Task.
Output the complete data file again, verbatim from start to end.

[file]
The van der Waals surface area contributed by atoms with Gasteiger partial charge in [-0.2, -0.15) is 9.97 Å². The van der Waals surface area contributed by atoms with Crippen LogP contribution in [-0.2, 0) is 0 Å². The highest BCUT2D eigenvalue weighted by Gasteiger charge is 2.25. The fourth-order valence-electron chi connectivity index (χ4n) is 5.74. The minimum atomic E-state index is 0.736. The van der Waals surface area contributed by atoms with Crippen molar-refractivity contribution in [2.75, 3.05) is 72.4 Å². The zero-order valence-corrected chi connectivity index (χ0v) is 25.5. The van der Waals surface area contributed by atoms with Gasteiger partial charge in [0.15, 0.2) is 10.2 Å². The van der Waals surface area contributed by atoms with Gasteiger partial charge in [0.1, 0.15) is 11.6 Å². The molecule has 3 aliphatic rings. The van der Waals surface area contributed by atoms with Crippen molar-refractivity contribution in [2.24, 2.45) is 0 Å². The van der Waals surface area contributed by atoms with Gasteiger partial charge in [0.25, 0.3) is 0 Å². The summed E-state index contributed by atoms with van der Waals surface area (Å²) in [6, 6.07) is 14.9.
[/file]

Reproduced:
The van der Waals surface area contributed by atoms with Gasteiger partial charge in [-0.2, -0.15) is 9.97 Å². The van der Waals surface area contributed by atoms with Crippen LogP contribution in [-0.2, 0) is 0 Å². The highest BCUT2D eigenvalue weighted by Gasteiger charge is 2.25. The fourth-order valence-electron chi connectivity index (χ4n) is 5.74. The minimum atomic E-state index is 0.736. The van der Waals surface area contributed by atoms with Crippen molar-refractivity contribution in [2.75, 3.05) is 72.4 Å². The zero-order valence-corrected chi connectivity index (χ0v) is 25.5. The van der Waals surface area contributed by atoms with Gasteiger partial charge in [0.15, 0.2) is 10.2 Å². The van der Waals surface area contributed by atoms with Gasteiger partial charge in [0.1, 0.15) is 11.6 Å². The molecule has 3 aliphatic rings. The van der Waals surface area contributed by atoms with Crippen molar-refractivity contribution in [2.24, 2.45) is 0 Å². The van der Waals surface area contributed by atoms with Gasteiger partial charge in [0.25, 0.3) is 0 Å². The summed E-state index contributed by atoms with van der Waals surface area (Å²) in [6, 6.07) is 14.9.